Convicted murderer Rick Thorburn and his wife wanted to foster children with “high and complex needs” in order to receive additional payments they believed would help them out of financial difficulty, an inquest has revealed.
Thorburn killed his 12-year-old foster daughter Tiahleigh Palmer in 2015, after he discovered his 18-year-old son, Trent, had had sex with the girl.
He was charged in 2016, and later pleaded guilty to sexually abusing two other young girls, aged 4 and 11, in his care.
On Friday, a coronial inquest revealed Tiahleigh’s cause of death was either deliberate asphyxiation or choking, at the hands of Thorburn.
The inquest findings, handed down by Deputy State Coroner Jane Bentley, also revealed the Thorburns had requested to care for a high-complex needs child, which attracts a higher compensation rate between $960 to $1400 a fortnight.
This compensation does not include any further “incidental payments” such as clothing and school uniforms, recreation and leisure activities costs, transportation, meals and other household costs which were further reimbursed.
Tiahleigh had been assessed and found to have “high and complex needs” with “many challenging behaviours”and was placed with the Thorburns in 2015.
While the report found the Thorburns had indicated they wished to care for a child like Tiahleigh, they did not elaborate as to why.
“The initial Foster Care Agreement noted that the Thorburns both feel that they have the capacity to care for child/children displaying a range of high to complex needs’,” the report stated.
“Mr and Mrs Thorburn expressed to … staff that they wished to care for any child with high or complex needs, and this included children with highly sexualised behaviours, however explanation for this desire was at no time provided by the Thorburns or requested by the agency.”
Ms Thorburn later changed her placement matching, no longer wishing to care for girls with sexualised behaviours given she had two teenage sons in the home.
The inquest heard it was “unclear” whether the Thorburns fully realised the challenges associated with caring for high and complex needs children, and found the family had a “distinct lack of experience” with dealing with such children.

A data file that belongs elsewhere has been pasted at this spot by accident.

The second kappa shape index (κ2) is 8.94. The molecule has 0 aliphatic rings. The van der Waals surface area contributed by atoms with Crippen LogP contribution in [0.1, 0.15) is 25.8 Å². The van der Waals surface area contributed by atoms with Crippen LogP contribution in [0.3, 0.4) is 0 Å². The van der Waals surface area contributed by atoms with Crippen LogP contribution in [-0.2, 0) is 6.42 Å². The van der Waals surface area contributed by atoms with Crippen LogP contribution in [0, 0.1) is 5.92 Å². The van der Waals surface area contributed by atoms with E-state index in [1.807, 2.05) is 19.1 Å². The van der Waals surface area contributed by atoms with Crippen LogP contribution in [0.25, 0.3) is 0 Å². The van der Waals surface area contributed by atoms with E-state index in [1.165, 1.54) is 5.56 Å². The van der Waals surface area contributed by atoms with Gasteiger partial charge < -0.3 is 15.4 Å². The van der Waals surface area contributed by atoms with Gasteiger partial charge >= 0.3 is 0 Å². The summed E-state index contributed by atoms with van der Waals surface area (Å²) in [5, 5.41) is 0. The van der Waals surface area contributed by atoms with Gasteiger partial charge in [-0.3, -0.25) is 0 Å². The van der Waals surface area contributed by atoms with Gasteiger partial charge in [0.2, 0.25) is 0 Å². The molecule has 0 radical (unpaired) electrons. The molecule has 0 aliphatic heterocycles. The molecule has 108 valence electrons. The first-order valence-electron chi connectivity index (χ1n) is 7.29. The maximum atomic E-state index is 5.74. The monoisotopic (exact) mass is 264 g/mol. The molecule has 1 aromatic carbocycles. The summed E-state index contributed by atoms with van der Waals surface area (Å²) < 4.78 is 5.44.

Mr and Mrs Thorburn both outlined to assessors that they had a “history of struggling financially”, and that financial concerns were one of the only areas that had been of any major concern for the couple.
“In itself financial concerns should not, and would not raise suspicion to relation to motivation to provide foster care. However, viewed in the context of carers who, without adequate reasoning, outlined they only wished to care for children with high or complex needs, it would have been expected that this motivation be fully investigated by the foster care agency,” the report found.
The family’s financial problems were further revealed in a message Trent Thorburn had sent his cousin just hours before Tiahleigh’s murder.
“I just want the kid gone and out of my life but I know she is also a sauce (sic) of income for Mum and Dad and I can’t risk us loosing (sic) money because she is gone,” he wrote.
Thorburn killed Tiahleigh between 7.30pm and 9.30pm on October 29, 2015 when the two were at home alone, hours after the Thorburns had learned of Tiahleigh and Trent’s relationship.
Having complained of stomach aches, the couple feared she was pregnant.
During the inquest, Thorburn claimed Tiahleigh had packed a bag and was walking down the driveway when she began screaming and swearing at him.
He claimed he grabbed her around the waist and put his hand over her mouth, as he dragged her back at the house. By the time they were on the veranda, Thorburn claimed the girl had stopped responding.
Thorburn had claimed it was an accident, and that he had no memory of the night, but the inquest found that was an act, and that Tiahleigh had been killed deliberately.
During the inquest it was alleged Tiahleigh had been in a sexual relationship with Thorburn as well as with his teenage son, however the Deputy State Coroner said there was insufficient evidence to prove this claim.
“The most probable reason that Mr Thorburn killed Tiahleigh was the reason he gave to his family – he killed her to cover up the fact that Trent had been abusing her in an effort to protect Trent from being convicted of incest and imprisoned,” the coroner’s published findings stated.
“I find that Mr Thorburn is completely without remorse … It is clear that he perceives himself as being unfairly dealt with and victimised by the media and public opinion, as does Ms Thorburn.”